The Judges’ Club has announced it will not oversee the constitutional referendum. The refusal comes in response to President Mohamed Morsy’s constitutional declaration, which temporarily strips judges of their ability to overturn presidential decisions or to dissolve the Constituent Assembly. The referendum is set to be held on 15 December.
Hisham Al-Kady, a politician and member of the Muslim Brotherhood said, “we have contacted judges and they said that they will never not carry out their national duty, it is impossible. So I am not going to think about this hypothesis.”
Ahmed Abu Baraka, a lawyer with the Muslim Brotherhood told the state news agency Al-Ahram that if the judges are not willing to observe the election, then lawyers and professors can do the job instead.
Malek Adly, himself a lawyer at the Hisham Mubarak Law Centre, said that it is illegal for lawyers to observe the constitutional referendum. “It is illegal because the judges, not lawyers, not professors, nor any other group, need to be the observers according to the law and the constitution.” Adly added that the whole international community entrusts these issues to judges.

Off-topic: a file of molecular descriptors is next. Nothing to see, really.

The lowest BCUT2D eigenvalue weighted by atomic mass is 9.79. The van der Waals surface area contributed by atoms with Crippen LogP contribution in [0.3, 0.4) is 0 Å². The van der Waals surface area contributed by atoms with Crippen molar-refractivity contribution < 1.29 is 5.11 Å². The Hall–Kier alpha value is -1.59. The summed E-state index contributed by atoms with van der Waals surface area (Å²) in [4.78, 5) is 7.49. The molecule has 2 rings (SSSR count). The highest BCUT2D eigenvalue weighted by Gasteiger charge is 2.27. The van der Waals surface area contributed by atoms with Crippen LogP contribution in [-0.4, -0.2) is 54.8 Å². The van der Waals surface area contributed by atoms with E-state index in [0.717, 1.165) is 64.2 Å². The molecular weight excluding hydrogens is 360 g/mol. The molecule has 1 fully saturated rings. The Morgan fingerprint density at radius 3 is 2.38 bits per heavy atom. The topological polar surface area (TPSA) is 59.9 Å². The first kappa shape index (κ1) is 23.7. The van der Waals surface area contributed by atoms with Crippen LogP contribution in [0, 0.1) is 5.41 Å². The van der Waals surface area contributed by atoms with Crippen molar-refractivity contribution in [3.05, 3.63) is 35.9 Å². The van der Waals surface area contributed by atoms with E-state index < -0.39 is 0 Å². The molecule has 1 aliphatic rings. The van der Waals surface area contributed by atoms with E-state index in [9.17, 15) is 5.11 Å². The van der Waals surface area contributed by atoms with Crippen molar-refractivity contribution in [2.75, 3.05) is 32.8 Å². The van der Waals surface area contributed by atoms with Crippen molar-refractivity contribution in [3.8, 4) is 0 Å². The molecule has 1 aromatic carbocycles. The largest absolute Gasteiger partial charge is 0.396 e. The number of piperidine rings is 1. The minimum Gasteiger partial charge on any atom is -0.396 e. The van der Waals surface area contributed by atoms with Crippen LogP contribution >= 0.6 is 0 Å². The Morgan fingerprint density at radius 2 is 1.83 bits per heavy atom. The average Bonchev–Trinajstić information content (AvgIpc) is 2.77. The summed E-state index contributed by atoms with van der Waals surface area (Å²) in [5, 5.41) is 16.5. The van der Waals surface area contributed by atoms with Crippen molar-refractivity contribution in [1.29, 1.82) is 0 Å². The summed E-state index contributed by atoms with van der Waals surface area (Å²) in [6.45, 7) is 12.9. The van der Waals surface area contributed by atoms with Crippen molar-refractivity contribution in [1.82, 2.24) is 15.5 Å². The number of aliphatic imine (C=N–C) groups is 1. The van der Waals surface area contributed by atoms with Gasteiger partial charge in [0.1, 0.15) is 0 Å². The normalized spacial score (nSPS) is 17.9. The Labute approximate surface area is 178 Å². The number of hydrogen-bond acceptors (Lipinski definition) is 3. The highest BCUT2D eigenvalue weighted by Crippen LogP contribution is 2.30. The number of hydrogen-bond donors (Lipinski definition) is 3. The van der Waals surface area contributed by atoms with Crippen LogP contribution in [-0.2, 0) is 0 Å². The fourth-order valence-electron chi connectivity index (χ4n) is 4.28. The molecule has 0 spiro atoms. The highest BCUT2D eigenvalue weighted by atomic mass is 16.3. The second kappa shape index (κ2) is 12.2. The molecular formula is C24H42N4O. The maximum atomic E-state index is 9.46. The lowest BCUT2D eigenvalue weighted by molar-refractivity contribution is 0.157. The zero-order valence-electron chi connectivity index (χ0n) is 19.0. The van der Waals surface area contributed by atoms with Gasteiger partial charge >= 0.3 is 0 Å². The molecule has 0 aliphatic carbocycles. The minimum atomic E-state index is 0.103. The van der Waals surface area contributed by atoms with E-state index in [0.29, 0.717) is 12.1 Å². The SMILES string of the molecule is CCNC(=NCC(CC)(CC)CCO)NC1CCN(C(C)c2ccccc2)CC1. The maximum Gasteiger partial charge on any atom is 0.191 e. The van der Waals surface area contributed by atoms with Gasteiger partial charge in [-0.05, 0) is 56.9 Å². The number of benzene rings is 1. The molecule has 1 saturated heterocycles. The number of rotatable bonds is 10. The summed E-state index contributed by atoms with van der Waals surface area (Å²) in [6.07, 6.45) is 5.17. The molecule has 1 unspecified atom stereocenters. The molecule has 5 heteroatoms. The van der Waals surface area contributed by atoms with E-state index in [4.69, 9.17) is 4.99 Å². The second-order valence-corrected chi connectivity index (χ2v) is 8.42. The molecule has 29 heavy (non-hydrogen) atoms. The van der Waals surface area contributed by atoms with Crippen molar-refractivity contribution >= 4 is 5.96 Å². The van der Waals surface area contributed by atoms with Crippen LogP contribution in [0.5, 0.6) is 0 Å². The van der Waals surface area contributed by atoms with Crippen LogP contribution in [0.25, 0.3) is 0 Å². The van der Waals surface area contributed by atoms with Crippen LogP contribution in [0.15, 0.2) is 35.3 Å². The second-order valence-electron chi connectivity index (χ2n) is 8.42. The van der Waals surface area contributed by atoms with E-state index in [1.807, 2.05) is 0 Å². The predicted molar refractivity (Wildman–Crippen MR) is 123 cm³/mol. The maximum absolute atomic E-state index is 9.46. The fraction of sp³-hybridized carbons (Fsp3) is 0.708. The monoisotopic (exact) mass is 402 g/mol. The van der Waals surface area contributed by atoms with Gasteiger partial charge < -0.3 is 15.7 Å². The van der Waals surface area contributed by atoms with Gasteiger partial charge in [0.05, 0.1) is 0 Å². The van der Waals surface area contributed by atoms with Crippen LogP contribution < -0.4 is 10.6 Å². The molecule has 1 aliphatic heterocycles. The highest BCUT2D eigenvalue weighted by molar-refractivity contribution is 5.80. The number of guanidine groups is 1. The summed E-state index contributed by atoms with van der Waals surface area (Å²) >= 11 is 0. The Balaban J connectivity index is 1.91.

When asked how lawyers would respond to a request to observe the referendum, Adly replied, “of course we are denying the invitation to observe the referendum, denying any points of view that people, besides judges, can observe the referendum.”
“I don’t think this is an option at all,” said Ibrahim Elnur, a professor of Political Science at the American University in Cairo, when asked if professors could serve as referendum observers. “All of the professors have different political opinions. They cannot replace the judiciary; they are a completely different category.”
The Preachers’ Syndicate has stepped forward and said they are willing to observe the referendum. The group stated they are “fully prepared” to work “in the service of religion and the elevation of the nation and its stability.”